You have your new Windows 7 system up and running, but suddenly you realize some things are not running as smoothly as they once did. Today we take look at using the hidden but useful advanced system tools in Windows 7 to troubleshoot a problem.
Advanced System Tools
There is a very handy collection of system utilities that are included in Windows 7 and Vista that can help you troubleshoot problems that may arise. For some reason Microsoft felt the need to bury them in the OS so they’re not immediately apparent to most users. Here we take a look at accessing the diagnostic tools and briefly cover some of what’s included.
To get to the tools type Performance Info into the search box in the Start menu and hit Enter.
In the Performance Information and Tools windows click on Advanced Tools.
Alternately you could click through to Control Panel \ All Control Panel Items \ Performance Information and Tools \ Advanced Tools…see what I mean by buried?
It opens up a list of different tools you can use to monitor different aspects of the system performance. From here you can do several things like defrag the hard drive, check Event Viewer, and even re-rate the Experience Index score.
Notice there is a column for Performance issues you can click on to get additional details on how to correct the problem. In this example it shows a driver interfering with Sleep mode and that changing visual settings will improve performance.
In additional details it tells us turning off the Aero feature will improve performance. I find it odd that MS would alert you to turn off Aero as it’s a hyped feature to the interface since XP. At least they’re honest in telling you Aero can slow performance, especially with under powered video cards.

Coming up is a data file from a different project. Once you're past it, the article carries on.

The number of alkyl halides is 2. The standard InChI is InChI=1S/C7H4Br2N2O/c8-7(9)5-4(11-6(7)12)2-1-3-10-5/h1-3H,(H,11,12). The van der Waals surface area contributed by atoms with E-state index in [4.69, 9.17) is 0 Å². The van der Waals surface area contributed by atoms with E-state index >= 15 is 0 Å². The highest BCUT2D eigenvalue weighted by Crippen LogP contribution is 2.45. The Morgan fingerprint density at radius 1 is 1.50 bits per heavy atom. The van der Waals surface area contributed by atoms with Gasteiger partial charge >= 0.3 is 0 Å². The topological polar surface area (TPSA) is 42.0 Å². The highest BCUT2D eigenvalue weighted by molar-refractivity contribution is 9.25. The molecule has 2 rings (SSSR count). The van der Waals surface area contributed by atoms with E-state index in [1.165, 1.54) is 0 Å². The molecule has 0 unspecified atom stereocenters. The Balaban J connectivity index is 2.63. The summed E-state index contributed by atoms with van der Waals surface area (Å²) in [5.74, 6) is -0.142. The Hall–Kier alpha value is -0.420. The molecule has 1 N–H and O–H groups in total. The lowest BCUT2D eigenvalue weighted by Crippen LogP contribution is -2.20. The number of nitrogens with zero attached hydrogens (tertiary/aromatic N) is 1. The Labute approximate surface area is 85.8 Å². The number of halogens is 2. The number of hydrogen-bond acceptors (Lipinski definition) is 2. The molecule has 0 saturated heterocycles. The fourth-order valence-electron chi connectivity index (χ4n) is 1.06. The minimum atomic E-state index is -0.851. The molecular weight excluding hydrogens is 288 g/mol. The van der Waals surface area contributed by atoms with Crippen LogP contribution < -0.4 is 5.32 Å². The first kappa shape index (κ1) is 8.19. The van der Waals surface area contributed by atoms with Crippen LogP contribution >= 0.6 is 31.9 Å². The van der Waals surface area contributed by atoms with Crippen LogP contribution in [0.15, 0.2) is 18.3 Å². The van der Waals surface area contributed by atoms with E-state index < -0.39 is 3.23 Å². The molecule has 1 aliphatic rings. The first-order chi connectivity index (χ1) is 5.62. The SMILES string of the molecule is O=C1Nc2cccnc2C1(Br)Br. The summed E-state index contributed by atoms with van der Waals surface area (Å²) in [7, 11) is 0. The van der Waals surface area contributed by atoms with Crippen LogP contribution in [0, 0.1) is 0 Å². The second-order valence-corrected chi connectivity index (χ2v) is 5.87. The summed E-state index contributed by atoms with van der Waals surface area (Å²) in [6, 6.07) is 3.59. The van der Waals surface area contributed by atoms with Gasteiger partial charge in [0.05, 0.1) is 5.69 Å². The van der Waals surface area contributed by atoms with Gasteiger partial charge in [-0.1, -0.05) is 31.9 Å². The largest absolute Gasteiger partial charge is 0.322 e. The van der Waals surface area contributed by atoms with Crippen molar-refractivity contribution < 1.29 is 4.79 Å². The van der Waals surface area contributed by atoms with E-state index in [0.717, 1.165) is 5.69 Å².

Even Viewer is a great tool used by administrators that records event errors that happen “behind the scenes” so to speak. The information in these logs are meant for admins and advanced users to help determine why certain errors are occurring. Most users won’t need to worry about this section, but you may need to access it while receiving tech support.
Resource Monitor is like the Task Manager on steroids…it’s a great tool to monitor what apps and services are using up your system’s memory, processor, disk usage, and network activity. If you find a service or program that is frozen or taking up too many resources you can close it out.
A very handy tool that is not well known about is the ability to generate a system health report.
Wait while an analysis takes place and the information is collected…
The report takes about a minute to create and then you can go through a very detailed analysis of virtually every aspect of your system.
You can also export the report to HTML format so you can share or save the report for future comparisons and troubleshooting.
If you’re experiencing problems with your Windows 7 machine, using the included advanced system tools can help a lot, without the need for installing 3rd party utilities.